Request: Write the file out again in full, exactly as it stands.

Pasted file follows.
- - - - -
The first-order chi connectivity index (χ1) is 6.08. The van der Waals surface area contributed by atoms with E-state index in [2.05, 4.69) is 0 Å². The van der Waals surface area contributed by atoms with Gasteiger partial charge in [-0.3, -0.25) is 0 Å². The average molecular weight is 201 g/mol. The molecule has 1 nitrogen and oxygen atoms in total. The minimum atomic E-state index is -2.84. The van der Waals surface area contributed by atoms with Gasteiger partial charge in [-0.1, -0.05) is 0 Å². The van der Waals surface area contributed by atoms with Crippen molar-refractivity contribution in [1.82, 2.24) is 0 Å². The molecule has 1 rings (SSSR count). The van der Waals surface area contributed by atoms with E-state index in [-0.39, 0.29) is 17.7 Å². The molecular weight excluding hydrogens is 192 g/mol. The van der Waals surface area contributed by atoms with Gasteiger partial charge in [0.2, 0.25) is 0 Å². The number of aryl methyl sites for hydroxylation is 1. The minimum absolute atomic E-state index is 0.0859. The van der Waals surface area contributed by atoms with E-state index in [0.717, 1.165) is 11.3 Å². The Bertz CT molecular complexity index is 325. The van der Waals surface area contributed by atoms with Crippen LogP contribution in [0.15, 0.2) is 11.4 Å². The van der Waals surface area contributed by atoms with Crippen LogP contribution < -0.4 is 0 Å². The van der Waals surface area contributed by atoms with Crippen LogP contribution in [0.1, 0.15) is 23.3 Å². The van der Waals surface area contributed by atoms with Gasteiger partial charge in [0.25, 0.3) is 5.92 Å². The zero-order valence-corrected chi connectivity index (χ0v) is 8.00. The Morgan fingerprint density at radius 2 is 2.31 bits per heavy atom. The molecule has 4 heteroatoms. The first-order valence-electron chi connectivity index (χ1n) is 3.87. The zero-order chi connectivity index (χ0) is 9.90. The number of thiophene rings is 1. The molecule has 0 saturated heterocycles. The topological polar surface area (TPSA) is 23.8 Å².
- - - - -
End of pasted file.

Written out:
The first-order chi connectivity index (χ1) is 6.08. The van der Waals surface area contributed by atoms with E-state index in [2.05, 4.69) is 0 Å². The van der Waals surface area contributed by atoms with Gasteiger partial charge in [-0.3, -0.25) is 0 Å². The average molecular weight is 201 g/mol. The molecule has 1 nitrogen and oxygen atoms in total. The minimum atomic E-state index is -2.84. The van der Waals surface area contributed by atoms with Gasteiger partial charge in [-0.1, -0.05) is 0 Å². The van der Waals surface area contributed by atoms with Crippen molar-refractivity contribution in [1.82, 2.24) is 0 Å². The molecule has 1 rings (SSSR count). The van der Waals surface area contributed by atoms with E-state index in [-0.39, 0.29) is 17.7 Å². The molecular weight excluding hydrogens is 192 g/mol. The van der Waals surface area contributed by atoms with Gasteiger partial charge in [0.2, 0.25) is 0 Å². The number of aryl methyl sites for hydroxylation is 1. The minimum absolute atomic E-state index is 0.0859. The van der Waals surface area contributed by atoms with E-state index in [0.717, 1.165) is 11.3 Å². The Bertz CT molecular complexity index is 325. The van der Waals surface area contributed by atoms with Crippen LogP contribution in [0.15, 0.2) is 11.4 Å². The van der Waals surface area contributed by atoms with Crippen LogP contribution < -0.4 is 0 Å². The van der Waals surface area contributed by atoms with Crippen LogP contribution in [0.1, 0.15) is 23.3 Å². The van der Waals surface area contributed by atoms with Gasteiger partial charge in [0.25, 0.3) is 5.92 Å². The zero-order valence-corrected chi connectivity index (χ0v) is 8.00. The Morgan fingerprint density at radius 2 is 2.31 bits per heavy atom. The molecule has 4 heteroatoms. The first-order valence-electron chi connectivity index (χ1n) is 3.87. The zero-order chi connectivity index (χ0) is 9.90. The number of thiophene rings is 1. The molecule has 0 saturated heterocycles. The topological polar surface area (TPSA) is 23.8 Å².